Jennifer Lau, a Speech Language Therapist with The Speech and Language Centre in Hong Kong explores baby signing as a form of communication and its impact.
Baby sign language can be an effective communication tool allowing parents and their babies to communicate with them before they are even able to say their first words. The theory behind this is that the rate of development for the motor system e.g. hand movements occurs before that of the speech system. Thus, babies who learn to sign will produce their first signs slightly earlier than their first words. We already know that children have a natural tendency to use iconic gestures i.e. those that are recognized by both you as the parent and your child, for example, drink, food, toilet, bye-bye, and sleepy. Baby signing simply takes gesturing a step further, by introducing an ordered sign system expanding their limited selection of natural gestures. The more successful and easily used signs are ones that resemble things they stand for e.g. fingers to lips for ‘eat’, or fingers to eyes for ‘look’. If parents and caregivers reinforce particular gestures or sounds then their babies will develop those communication skills.
Fine motor skills are those skills manipulated by small muscle movements: those that occur in the finger, in coordination with the eyes
Fine motor skills are those skills manipulated by small muscle movements: those that occur in the finger, in coordination with the eyes. As a child develops there is a natural progression of fine motor skills. A child learns to control his/her body from the inside out or by naturally starting at their shoulder and moving their way down to their fingertips. Obviously, when a child picks up a crayon for the first time, he/she does not hold it with a perfect, mature-like grasp. In general, three year-olds do not know how to use a scissors (which is a good thing most times).
My husband doesn't often ask me not to read a book, but a few months ago, he did just that. My bed time reading was The Contented Little Baby Book by Gina Ford, and each night, after reading a few pages, I would disturb his slumber by my constant muttering and moaning, along the lines of, "that woman," and "someone needs to tell her that they are not HER babies." So much for a relaxing read before drifting off! Contented Little Health Visitor I certainly was not!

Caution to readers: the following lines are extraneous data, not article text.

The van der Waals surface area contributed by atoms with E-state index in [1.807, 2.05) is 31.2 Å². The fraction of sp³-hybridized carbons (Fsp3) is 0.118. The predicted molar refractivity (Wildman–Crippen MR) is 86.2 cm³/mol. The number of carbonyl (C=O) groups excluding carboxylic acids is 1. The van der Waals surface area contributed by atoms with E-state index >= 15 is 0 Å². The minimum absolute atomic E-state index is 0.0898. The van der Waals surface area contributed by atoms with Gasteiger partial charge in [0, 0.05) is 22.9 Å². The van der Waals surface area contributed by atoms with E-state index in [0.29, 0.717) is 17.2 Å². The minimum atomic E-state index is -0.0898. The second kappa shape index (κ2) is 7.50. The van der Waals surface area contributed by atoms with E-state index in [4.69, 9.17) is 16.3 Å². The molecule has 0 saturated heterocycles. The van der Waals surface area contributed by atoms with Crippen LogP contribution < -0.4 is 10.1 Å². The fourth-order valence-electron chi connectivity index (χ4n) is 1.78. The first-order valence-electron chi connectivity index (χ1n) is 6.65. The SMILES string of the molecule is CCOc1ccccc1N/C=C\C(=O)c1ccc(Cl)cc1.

Our user’s guide to pacifiers is essential reading for any parent considering the pacifier for their children.
Love them or hate them, parents have used dummies, pacifiers, or soothers for centuries. As the names suggest, they are used to soothe and settle babies and sometimes, toddlers too. While some mums (and dads) wouldn't be able to survive the day without giving their baby a dummy - other parents strongly disapprove of their use. The dummy debate has raged for a number of years and remains an area where parents are often given conflicting advice. Hopefully, this article will help you make a more informed decision on whether dummies are really harmful or a (plastic) blessing in disguise.
Although febrile convulsions are very rare, it can be terrifying for any parent or caregiver. Learn to prevent, identify and what to do if your child suffers a febrile seizure.
What is a febrile convulsion?
Some babies and young children may develop a sudden convulsion when they have a fever, resulting in a short loss of consciousness. The body, legs and arms go stiff and the limbs begin to jerk. Their eyes loose focus and roll back. They often turn very pale and sometimes the face appears to be blue. This attack usually ends after a few minutes and they then become limp. The colour and consciousness return slowly and the child is drowsy or weak for about an hour afterwards. This is called a febrile convulsion, fit or seizure.Febrile convulsions are very rare. However the aim of this article is to help you to prevent, identify and manage a febrile convulsion.
Establishing a healthy nap routine helps your baby to sleep better at night.
It is common to think that if your baby or toddler is sleeping relatively well at night, then the daytime naps don’t really matter so much. However, research and experience show that the length and quality of naps taken during the day can affect night time sleep – and that poor night time sleeping affects the daytime naps. Hence both night and day sleep is important in establishing a good, healthy sleep pattern for your baby.
Yvonne Heavyside of The Family Zone dispenses some sound advice for new mums coping with life with baby in Hong Kong.
This may seem a strange question to be raised by a health professional making her living from advising parents about the care of their baby. Nevertheless it is something which I have become increasingly concerned about. Many mothers I am in contact with are becoming more and more dependent on books, health professionals, the internet and their domestic helpers for advice and information on how to care for their babies.